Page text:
Research

PhD Committee Members

Energy transitions

I am broadly interested in climate change, renewable energy, social movements, and rural change. More specifically, I am interested in how to shift to an energy system that is predominantly based on renewable energy without creating new social and environmental injustices in the process.

My doctoral research at Clark University examines this question in Senegal, where over the past few years several utility-scale renewable energy projects have been rolled out. While this political drive to developing renewable energy capacity quickly is notable, these developments are taking place in a context where i) most land is state-owned, posing questions for maintaining people’s rights to land and other resources, and ii) offshore discoveries of oil and gas are now drastically reshaping the energy sector in the country. My research examines what kinds of narratives are mobilized in political decision-making around renewable energy, who deploys and negotiates these, and what material implications this has for the lives of people living on or near these project sites. My research thus operates at multiple administrative levels, with a case study focus on the recently inaugurated 158 megawatt Taiba N’Diaye wind power project.

This work is supported by the National Science Foundation (Doctoral Dissertation Research Improvement Award (DDRI)), the George Perkins Marsh Institute at Clark University (Albert, Norma and Howard Geller ‘77 Endowed Research Award); the Edna Bailey Sussman Foundation (Sussman Fund Graduate Scholarship), the American Geographical Society (Council Fellowship), the American Philosophical Society (Lewis and Clark Field Scholarship), and the Graduate School of Geography at Clark University.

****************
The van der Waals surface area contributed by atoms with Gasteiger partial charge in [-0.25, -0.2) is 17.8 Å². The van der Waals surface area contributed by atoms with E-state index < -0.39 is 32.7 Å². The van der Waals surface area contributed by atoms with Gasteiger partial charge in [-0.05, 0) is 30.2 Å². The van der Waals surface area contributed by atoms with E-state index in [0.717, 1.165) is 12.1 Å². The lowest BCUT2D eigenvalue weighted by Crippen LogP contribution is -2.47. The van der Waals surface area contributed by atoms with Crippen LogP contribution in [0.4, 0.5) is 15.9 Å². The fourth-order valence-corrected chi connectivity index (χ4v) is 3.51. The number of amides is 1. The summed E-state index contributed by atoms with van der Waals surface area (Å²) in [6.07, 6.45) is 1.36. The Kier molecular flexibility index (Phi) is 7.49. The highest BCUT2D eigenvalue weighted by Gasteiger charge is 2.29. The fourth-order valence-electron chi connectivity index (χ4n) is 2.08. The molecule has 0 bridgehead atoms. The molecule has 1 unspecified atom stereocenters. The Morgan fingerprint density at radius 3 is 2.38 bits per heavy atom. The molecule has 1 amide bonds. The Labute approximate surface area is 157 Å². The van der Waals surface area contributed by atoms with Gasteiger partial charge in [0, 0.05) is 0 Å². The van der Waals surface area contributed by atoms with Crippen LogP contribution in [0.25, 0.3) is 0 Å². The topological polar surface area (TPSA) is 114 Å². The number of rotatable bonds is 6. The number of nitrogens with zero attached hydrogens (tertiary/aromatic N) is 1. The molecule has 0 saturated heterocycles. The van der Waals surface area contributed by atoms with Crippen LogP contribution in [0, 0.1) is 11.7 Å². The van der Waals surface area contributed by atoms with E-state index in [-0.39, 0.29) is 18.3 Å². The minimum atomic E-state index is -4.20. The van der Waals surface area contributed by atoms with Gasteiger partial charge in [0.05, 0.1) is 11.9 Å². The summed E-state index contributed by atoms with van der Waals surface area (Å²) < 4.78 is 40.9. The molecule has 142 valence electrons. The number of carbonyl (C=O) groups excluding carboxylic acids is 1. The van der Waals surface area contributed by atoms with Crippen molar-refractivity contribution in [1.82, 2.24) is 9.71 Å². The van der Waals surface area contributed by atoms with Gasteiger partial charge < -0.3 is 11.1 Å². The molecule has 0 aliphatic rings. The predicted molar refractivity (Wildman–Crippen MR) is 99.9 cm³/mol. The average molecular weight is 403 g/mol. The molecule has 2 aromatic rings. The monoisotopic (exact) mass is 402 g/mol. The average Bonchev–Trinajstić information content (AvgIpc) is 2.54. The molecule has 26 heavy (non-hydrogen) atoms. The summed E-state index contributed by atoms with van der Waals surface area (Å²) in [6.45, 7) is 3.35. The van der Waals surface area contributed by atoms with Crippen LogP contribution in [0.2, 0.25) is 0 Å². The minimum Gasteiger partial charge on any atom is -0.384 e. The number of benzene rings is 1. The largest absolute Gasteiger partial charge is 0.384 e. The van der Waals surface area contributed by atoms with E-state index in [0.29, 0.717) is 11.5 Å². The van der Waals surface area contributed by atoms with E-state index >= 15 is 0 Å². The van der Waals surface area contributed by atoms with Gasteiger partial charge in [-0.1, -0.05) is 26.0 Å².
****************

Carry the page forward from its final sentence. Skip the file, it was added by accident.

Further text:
Photo: Parc Eolien Taiba N’Diaye, Senegal / Mara van den Bold, 2020

My doctoral work builds upon past research as part of my BA and MSc degrees, which focused on the interplay between natural resource conflicts, primarily related to land and oil, discourses of indigeneity, and social movements in Guatemala and Nigeria, respectively.


Food security and nutrition

I have worked as a Research Analyst at the International Food Policy Research Institute (IFPRI) since 2012, and I continue to do so on a half-time basis. My research at IFPRI has primarily focused on examining the impact of agricultural programs on nutrition as well as the politics of food security and nutrition policy, and the gendered dynamics of access to these resources.

More specifically, my work there has focused on: i) analysis of agricultural data in sub-Saharan Africa on gendered land ownership, ii) evaluating agriculture-nutrition programs in West Africa and their impacts on intra-household dynamics, food security and nutrition outcomes, and iii) agriculture and nutrition policy processes in South Asia and sub-Saharan Africa. I co-lead and have (co)coordinated several rounds of mixed methods studies in sub-Saharan Africa and South Asia (see my CV for more information on these “Stories of Change” or “Stories of Challenge” studies).

My Google Scholar profile that reflects much of this work is here.

Photo: Gisenyi, Rwanda / Mara van den Bold, 2017